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Some top Lao politicians are building high-priced, luxury homes in the impoverished one-party communist country, raising questions among citizens about where the money is coming from, sources inside the country said.
Lao President Choummaly Sayasone is the latest top-level politician to build a pricey house and garden at a time when some low-level state employees and teachers are not paid their salaries on a regular basis.
Choummaly’s house in Thatluang village of Saysetha district in the capital Vientiane includes a 5 billion kip (U.S. $615,000) garden, a source with knowledge of the matter who did not want to be identified told RFA’s Laos Service, although he could not provide the price of the president’s house.
The building’s contractor, Phonesack Group Co. Ltd., hired Choey Studio Co. Ltd. to design and construct the garden, the source said.
The Phonesack Group has a good relationship with Choummaly’s family, he said, and is involved in logging, mining and other development projects in Laos.
Somsavath Lengsavath, the deputy prime minister, also has built a house which cost 20 billion kip (U.S. $2.5 million) in Nongniang village of Saysetha district.
The luxury homes have prompted Vientiane residents to question how and where the politicians are getting money from to spend on expensive construction and landscaping.
According to the World Bank, per capita annual income in Laos, a nation of 6.9 million people, was $1,450 in 2013.
“Can leaders answer my question about how much money they have after they combine all their salaries, allowances and bonuses?” asked one Vientiane resident, who declined to be named. “And how and where do they get the money to build the houses?”
Another Vientiane resident told RFA: “All of them build houses costing billions of kip. Where do they get the money from and why? Because they sell their signatures? This is a selling-signature time.”
Many leaders in the Lao government, military and communist party engage in corruption and spend the proceeds on expensive homes and other luxury items, although corruption is a criminal act punishable by fine and/or imprisonment.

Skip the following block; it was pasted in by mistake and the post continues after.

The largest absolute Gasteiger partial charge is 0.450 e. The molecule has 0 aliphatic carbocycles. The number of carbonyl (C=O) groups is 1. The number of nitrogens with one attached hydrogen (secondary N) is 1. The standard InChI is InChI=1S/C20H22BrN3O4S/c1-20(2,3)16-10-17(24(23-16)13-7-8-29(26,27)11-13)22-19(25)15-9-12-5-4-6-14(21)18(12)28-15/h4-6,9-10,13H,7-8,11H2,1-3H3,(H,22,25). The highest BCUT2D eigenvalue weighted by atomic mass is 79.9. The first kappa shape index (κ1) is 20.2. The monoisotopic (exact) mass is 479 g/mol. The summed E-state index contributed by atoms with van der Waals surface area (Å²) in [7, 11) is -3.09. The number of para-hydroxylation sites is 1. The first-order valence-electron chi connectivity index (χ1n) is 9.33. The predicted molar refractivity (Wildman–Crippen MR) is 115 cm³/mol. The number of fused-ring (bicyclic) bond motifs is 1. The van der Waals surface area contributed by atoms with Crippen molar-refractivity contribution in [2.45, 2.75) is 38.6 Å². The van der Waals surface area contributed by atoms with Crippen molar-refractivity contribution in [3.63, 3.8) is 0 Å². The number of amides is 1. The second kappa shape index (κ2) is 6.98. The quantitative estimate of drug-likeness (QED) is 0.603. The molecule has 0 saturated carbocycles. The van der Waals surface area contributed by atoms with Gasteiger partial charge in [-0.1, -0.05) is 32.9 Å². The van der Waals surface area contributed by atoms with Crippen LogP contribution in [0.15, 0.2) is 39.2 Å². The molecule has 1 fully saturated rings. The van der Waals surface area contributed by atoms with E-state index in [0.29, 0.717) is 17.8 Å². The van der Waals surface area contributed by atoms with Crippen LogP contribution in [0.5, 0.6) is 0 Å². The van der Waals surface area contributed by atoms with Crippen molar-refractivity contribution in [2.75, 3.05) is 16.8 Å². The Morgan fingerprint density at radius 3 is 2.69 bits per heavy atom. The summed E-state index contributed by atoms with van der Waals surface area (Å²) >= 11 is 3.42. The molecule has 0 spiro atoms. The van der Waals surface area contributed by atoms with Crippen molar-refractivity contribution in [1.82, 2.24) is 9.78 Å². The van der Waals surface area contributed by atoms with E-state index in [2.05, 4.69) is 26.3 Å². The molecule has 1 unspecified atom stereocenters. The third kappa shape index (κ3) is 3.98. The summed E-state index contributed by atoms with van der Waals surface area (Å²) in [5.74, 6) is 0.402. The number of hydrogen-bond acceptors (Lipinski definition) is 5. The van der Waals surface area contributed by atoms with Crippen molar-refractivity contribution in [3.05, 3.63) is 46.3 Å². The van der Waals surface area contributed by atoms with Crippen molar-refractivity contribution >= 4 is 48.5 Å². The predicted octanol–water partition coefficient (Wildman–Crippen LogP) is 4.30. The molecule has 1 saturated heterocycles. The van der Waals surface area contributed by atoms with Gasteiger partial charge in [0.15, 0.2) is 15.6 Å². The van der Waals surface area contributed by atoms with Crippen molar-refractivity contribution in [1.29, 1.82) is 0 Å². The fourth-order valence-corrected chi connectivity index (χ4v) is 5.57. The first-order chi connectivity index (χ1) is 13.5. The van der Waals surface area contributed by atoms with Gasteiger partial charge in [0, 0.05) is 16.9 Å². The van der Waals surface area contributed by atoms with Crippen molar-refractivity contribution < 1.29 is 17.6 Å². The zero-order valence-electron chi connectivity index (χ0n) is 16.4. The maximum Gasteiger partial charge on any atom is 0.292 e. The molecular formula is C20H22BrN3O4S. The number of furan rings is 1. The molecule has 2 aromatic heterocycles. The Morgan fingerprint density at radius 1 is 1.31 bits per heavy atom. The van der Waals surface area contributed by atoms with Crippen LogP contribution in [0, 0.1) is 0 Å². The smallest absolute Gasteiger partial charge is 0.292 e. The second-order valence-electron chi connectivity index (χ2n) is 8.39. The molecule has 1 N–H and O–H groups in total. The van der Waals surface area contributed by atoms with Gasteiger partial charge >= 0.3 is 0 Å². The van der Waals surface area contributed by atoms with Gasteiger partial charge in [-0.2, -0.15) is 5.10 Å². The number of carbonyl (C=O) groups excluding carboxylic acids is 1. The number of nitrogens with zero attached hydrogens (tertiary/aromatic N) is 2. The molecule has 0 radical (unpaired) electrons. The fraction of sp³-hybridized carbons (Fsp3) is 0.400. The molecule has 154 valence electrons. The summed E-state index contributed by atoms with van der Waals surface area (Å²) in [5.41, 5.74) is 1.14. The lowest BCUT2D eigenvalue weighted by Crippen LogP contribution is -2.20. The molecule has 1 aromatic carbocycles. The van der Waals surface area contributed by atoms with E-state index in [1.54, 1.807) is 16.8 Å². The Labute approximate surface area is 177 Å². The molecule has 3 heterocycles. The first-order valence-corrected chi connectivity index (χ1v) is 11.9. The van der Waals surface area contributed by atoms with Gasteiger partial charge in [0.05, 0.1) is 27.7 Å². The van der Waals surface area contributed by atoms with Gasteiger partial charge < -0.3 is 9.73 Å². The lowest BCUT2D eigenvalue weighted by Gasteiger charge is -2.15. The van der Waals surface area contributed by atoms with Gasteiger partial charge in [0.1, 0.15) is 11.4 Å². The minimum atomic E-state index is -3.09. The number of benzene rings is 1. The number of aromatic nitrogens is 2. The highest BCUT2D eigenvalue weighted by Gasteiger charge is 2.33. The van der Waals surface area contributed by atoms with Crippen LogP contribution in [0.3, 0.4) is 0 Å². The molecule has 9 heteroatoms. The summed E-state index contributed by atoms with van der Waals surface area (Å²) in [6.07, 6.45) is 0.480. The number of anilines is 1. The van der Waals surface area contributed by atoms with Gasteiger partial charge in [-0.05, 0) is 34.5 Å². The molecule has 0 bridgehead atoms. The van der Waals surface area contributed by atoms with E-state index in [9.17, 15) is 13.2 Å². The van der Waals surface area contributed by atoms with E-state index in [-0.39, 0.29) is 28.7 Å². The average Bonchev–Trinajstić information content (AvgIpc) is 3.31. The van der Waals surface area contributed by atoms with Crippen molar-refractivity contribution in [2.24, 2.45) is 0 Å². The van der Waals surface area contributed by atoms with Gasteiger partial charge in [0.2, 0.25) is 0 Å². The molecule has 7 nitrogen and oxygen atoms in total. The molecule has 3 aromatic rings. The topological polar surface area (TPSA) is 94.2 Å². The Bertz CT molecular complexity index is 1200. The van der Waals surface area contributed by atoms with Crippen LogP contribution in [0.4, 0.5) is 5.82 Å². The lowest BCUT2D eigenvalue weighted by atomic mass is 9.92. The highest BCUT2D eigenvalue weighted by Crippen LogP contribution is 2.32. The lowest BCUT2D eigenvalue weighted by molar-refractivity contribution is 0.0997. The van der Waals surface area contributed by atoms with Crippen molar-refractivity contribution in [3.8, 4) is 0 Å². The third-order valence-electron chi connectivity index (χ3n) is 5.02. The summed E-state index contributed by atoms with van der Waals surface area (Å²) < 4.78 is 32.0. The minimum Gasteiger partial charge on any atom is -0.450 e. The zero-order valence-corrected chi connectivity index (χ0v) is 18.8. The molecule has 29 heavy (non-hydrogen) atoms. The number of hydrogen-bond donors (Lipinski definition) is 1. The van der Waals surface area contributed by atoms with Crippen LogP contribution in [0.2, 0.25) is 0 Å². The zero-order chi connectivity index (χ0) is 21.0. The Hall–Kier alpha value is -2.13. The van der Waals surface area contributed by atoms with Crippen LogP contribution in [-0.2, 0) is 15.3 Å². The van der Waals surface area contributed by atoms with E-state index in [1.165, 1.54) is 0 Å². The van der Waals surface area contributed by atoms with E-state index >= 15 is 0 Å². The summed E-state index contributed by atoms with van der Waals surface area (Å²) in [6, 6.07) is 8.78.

Top government officials in particular have been linked to the flourishing illegal timber trade between the country and neighboring Vietnam, according to sources who cite unofficial crossings along the border as conduits for the illicit activity.
Mining companies operating in provinces in southern Laos have claimed that some national leaders have pressured enforcement officials not to take action against the smuggling activity.
Corruption among high-level officials in Laos has been going on for years, if not decades.
Bouasone Bouphavanh, who was prime minister of the country from 2006 to 2010, called for a crackdown on corruption and luxurious living among government officials, according to media reports at the time.
He complained in a 2007 address to the Lao National Assembly, or parliament, that corruption and luxury were rife among government officials in the country.
Low-level bureaucrats, such as police officers and administrative workers, engage in corruption as well, using their authority to extract bribes from citizens.
Corruption in Laos is so widespread that it has deterred foreign investors, created problems with the country’s ability to enforce business contracts and regulation, and left many ordinary citizens impoverished.
In 2014, Lao ranked 145 out of 175 countries on corruption in the nongovernmental organization Transparency International’s corruption perception index, which scores nations on how corrupt their public sectors are seen to be.
Reported by RFA’s Lao Service. Written in English by Roseanne Gerin.